Mary Oliver – A winner of the Pulitzer Prize and the National Book Award, Mary Oliver was born in the Midwest in 1945. She began writing poetry and later moved to Massachusetts, which serves as her home base while she writes, teaches and leads workshops. Her poetry celebrates the natural world, beauty, silence, love and the spirit. She’s published many books, including “Wild Geese,” which contains a poem by the same name. Here’s an excerpt:

“You do not have to be good.
You do not have to walk on your knees
For a hundred miles through the desert, repenting.
You only have to let the soft animal of your body
love what it loves…”

You can listen to Mary Oliver read the entire poem here.

Ralph Waldo Emerson – Philosopher, Transcendentalist, essayist and poet: Ralph Waldo Emerson was another poet born in Massachusetts, though in 1803. His most famous essay was on “Self-Reliance.” He titled his first book Nature, which expressed his belief that everything in the world is a microcosm of the universe.

Here’s an excerpt from a beautiful, moving poem simply titled, “Nature.”

“Winters know
Easily to shed the snow,
And the untaught Spring is wise
In cowslips and anemones.
Nature, hating art and pains,
Baulks and baffles plotting brains;
Casualty and Surprise
Are the apples of her eyes;
But she dearly loves the poor,
And, by marvel of her own,
Strikes the loud pretender down.”
You can see a list of more Nature poems dating back to Virgil in 37 BCE and including the Japanese poet Basho, at Poets.org.
 
poet Pablo Neruda

Tonight I Can Write The Saddest Lines

 
 
Tonight I can write the saddest lines.

Write, for example,'The night is shattered
and the blue stars shiver in the distance.'

The night wind revolves in the sky and sings.

Tonight I can write the saddest lines.
I loved her, and sometimes she loved me too.

Through nights like this one I held her in my arms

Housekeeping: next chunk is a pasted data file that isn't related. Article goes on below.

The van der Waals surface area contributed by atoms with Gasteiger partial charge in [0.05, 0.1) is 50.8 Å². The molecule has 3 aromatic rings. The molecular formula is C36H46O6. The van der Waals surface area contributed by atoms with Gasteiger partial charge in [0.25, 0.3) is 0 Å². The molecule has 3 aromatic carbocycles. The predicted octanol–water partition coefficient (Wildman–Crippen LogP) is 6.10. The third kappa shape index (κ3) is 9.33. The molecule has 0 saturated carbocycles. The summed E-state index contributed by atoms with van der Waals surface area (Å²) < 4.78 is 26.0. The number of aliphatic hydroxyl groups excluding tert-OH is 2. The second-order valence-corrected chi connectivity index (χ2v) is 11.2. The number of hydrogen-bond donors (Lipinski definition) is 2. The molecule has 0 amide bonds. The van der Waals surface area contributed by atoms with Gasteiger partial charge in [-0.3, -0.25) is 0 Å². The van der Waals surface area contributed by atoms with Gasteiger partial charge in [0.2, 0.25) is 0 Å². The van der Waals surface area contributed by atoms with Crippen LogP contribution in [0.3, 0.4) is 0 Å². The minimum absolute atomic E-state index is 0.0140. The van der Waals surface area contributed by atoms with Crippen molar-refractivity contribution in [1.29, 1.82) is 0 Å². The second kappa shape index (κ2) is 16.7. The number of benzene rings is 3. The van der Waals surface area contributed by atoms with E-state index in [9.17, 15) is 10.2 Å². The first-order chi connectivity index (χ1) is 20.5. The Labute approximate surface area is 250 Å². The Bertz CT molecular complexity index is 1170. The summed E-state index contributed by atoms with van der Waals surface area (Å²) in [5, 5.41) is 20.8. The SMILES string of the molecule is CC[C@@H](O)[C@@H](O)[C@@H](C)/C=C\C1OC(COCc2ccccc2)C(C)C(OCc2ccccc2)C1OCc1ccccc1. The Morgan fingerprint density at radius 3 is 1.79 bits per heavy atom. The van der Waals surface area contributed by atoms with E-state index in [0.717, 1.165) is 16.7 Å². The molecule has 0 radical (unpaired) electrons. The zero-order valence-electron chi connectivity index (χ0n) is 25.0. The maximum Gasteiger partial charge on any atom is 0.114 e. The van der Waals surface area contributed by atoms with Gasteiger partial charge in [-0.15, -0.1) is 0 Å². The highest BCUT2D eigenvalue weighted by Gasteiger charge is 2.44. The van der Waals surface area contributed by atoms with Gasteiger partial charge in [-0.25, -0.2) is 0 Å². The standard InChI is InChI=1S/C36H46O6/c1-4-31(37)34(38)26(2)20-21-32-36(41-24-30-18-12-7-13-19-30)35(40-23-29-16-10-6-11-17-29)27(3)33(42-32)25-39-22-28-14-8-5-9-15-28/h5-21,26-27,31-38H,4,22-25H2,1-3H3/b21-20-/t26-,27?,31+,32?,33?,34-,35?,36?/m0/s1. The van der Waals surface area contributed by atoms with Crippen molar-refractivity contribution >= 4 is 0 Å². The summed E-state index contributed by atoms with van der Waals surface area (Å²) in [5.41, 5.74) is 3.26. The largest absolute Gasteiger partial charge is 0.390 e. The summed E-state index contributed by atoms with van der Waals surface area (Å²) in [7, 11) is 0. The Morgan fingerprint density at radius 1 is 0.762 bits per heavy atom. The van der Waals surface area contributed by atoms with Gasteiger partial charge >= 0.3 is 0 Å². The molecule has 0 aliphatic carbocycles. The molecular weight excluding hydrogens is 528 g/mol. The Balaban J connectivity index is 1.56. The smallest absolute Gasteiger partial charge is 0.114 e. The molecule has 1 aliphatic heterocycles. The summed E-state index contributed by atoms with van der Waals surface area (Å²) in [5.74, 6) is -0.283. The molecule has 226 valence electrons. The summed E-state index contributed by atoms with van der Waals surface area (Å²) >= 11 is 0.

I kissed her again and again under the endless sky.

She loved me sometimes, and I loved her too.
How could one not have loved her great still eyes.

Tonight I can write the saddest lines.
To think that I do not have her. To feel that I have lost her.

To hear the immense night, still more immense without her.
And the verse falls to the soul like dew to the pasture.

What does it matter that my love could not keep her.
The night is shattered and she is not with me.

This is all. In the distance someone is singing. In the distance.
My soul is not satisfied that it has lost her.

My sight searches for her as though to go to her.
My heart looks for her, and she is not with me.

The same night whitening the same trees.
We, of that time, are no longer the same.

I no longer love her, that's certain, but how I loved her.
My voice tried to find the wind to touch her hearing.

Another's. She will be another's. Like my kisses before.
Her voide. Her bright body. Her inifinite eyes.

I no longer love her, that's certain, but maybe I love her.
Love is so short, forgetting is so long.

Because through nights like this one I held her in my arms
my sould is not satisfied that it has lost her.

Though this be the last pain that she makes me suffer
and these the last verses that I write for her.